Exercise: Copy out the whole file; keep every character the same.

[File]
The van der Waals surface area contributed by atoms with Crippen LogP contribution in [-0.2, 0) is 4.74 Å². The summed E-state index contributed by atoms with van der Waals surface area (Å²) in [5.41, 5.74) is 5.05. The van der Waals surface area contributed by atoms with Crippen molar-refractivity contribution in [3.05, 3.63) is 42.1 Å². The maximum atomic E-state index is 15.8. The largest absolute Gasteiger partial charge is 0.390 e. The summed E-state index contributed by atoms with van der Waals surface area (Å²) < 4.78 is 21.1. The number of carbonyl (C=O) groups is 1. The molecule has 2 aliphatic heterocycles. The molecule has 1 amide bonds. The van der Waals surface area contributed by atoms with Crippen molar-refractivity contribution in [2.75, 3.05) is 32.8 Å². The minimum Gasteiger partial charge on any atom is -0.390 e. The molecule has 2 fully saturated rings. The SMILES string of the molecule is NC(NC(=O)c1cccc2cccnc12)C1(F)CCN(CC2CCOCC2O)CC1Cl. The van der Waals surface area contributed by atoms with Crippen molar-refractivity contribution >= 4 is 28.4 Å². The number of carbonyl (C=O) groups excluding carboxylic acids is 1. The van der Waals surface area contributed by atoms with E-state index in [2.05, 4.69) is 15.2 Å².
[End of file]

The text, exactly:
The van der Waals surface area contributed by atoms with Crippen LogP contribution in [-0.2, 0) is 4.74 Å². The summed E-state index contributed by atoms with van der Waals surface area (Å²) in [5.41, 5.74) is 5.05. The van der Waals surface area contributed by atoms with Crippen molar-refractivity contribution in [3.05, 3.63) is 42.1 Å². The maximum atomic E-state index is 15.8. The largest absolute Gasteiger partial charge is 0.390 e. The summed E-state index contributed by atoms with van der Waals surface area (Å²) < 4.78 is 21.1. The number of carbonyl (C=O) groups is 1. The molecule has 2 aliphatic heterocycles. The molecule has 1 amide bonds. The van der Waals surface area contributed by atoms with Crippen molar-refractivity contribution in [2.75, 3.05) is 32.8 Å². The minimum Gasteiger partial charge on any atom is -0.390 e. The molecule has 2 fully saturated rings. The SMILES string of the molecule is NC(NC(=O)c1cccc2cccnc12)C1(F)CCN(CC2CCOCC2O)CC1Cl. The van der Waals surface area contributed by atoms with Crippen molar-refractivity contribution >= 4 is 28.4 Å². The number of carbonyl (C=O) groups excluding carboxylic acids is 1. The van der Waals surface area contributed by atoms with E-state index in [2.05, 4.69) is 15.2 Å².